The focus of the Pharmaceutical Care Management Association (PCMA) meeting was clear from the first general session, when presentations including HHS’s Proposed Rebate Rule: Implications to the Drug Supply Chain and The Future of PBM-Pharma Relations and Negotiations were presented. The stakeholders were nervous, perhaps even bordering on panic, at the implications of the HHS-proposed rule that would remove the rebate Safe Harbor and pass point-of-sale (POS) discounts to patients at the pharmacy. Attendees were nervous for one reason: the proposed rule fundamentally alters the way payers and manufacturers historically conduct business. However, the potential change to rebates provides an opportunity for payers and manufacturers to define product value.

Value was addressed in a few sessions, including one entitled Optimizing Healthcare Value in the U.S. – Can it be Done? and another, A Novel Approach to Linking Pharmaceutical Pricing and Value Assessments to Evolving Evidence, presented by PFV’s Larry Blandford. The discussion of value by multiple stakeholders at PCMA centered on a common theme: a world that rewards volume, whether by products sold or rebates gained, is no longer sustainable. Instead, the market needs to come together to ensure that worthwhile therapies are rewarded based on value.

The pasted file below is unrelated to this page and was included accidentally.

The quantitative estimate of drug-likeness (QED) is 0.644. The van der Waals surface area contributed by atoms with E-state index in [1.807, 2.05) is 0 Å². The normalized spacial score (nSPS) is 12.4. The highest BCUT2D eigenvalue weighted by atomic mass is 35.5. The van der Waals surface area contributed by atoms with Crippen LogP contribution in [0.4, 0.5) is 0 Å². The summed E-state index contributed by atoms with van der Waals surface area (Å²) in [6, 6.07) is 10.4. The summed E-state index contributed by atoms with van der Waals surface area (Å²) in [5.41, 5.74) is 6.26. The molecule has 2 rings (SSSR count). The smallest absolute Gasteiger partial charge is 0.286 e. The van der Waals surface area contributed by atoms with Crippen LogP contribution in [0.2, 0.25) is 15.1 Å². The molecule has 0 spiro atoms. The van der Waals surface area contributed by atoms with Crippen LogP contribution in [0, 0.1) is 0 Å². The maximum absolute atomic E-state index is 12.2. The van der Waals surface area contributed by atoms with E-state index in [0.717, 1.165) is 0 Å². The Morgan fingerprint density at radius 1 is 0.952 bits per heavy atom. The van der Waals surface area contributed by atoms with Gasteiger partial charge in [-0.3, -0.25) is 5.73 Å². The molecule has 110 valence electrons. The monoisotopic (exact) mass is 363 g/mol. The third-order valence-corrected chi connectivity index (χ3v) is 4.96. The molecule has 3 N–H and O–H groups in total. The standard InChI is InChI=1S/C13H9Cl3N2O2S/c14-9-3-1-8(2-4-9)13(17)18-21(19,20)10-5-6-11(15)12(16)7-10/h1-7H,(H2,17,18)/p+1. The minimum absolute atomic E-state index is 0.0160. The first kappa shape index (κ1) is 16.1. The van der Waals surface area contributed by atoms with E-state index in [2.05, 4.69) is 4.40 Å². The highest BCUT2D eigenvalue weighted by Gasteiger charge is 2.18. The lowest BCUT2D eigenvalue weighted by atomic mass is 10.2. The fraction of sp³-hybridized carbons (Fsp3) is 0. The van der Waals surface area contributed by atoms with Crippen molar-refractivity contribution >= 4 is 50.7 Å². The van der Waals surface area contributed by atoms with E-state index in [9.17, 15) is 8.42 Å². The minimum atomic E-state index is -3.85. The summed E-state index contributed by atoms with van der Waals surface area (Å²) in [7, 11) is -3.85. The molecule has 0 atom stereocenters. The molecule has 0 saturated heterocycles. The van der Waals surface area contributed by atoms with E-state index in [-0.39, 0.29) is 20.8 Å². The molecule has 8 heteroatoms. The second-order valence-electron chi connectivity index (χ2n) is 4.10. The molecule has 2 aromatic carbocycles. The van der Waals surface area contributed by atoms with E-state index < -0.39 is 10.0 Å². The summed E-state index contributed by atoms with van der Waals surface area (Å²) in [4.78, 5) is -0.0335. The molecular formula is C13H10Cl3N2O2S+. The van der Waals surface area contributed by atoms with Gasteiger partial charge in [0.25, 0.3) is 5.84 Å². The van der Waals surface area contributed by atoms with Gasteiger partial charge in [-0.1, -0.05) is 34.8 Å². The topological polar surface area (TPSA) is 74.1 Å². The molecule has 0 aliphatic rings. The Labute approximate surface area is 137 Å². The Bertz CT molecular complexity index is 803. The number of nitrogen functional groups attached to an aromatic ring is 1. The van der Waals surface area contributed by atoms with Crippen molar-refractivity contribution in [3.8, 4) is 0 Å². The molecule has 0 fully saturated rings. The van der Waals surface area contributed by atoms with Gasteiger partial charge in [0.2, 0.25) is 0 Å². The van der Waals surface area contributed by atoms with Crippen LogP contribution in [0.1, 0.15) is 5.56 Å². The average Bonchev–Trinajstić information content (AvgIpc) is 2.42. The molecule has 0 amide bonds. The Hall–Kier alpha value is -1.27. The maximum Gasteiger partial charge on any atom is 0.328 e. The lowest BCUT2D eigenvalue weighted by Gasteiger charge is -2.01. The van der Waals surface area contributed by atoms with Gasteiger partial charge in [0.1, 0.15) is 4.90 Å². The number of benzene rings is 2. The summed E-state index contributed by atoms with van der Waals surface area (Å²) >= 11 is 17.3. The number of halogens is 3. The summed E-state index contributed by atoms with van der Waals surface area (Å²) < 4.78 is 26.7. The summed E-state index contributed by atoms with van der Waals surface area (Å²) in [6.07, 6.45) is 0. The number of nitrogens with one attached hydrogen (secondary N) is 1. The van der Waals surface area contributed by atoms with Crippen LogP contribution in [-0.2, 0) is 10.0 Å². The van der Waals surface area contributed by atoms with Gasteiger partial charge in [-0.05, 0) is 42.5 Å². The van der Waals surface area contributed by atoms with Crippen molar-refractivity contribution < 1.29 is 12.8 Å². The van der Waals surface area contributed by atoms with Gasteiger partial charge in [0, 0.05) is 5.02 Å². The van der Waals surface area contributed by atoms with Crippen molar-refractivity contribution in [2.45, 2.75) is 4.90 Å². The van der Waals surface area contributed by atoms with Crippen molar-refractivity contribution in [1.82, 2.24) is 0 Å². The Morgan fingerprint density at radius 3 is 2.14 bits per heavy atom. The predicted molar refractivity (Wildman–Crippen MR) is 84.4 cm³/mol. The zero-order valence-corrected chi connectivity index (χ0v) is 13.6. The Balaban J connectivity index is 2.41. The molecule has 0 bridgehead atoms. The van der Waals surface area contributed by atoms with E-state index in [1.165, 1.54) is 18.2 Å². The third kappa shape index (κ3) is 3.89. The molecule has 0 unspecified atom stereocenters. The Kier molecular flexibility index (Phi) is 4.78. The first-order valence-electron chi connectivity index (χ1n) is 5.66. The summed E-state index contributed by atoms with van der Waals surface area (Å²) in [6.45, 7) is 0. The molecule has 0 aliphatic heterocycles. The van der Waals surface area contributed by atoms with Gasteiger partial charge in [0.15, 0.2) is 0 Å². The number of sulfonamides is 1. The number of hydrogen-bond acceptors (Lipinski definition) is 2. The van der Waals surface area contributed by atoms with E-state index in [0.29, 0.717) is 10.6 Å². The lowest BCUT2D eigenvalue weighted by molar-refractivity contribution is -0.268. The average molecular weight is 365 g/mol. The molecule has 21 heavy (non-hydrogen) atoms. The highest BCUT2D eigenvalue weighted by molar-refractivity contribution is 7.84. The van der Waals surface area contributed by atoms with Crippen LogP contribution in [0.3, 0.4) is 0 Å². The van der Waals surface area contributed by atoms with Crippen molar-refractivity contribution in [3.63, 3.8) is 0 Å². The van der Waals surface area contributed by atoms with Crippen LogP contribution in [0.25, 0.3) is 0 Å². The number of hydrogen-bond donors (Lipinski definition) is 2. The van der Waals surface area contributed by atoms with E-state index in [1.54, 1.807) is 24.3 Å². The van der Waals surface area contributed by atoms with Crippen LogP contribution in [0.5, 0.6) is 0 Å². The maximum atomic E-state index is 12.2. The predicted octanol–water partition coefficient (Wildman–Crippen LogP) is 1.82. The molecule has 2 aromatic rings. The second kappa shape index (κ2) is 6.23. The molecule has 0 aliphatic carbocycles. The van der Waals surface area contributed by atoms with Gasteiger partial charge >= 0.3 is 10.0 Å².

The ideas on how to make the move to value were more varied at PCMA. Value-based contracts in pharmaceuticals are laborious and not working very well, as discussed by a presenter from Optum. But aligning product price around the evidence creates value and possibly gains more traction. With an evidence-based approach, manufacturers build the foundation to defend their launch price, and the justification for price changes later as new evidence is generated.

What does the future hold? A change from volume to value, which will require a reliable process for defining and assigning value.  The attendees agreed that, no matter what form the new world takes, the market needs to change and they were best placed to change it.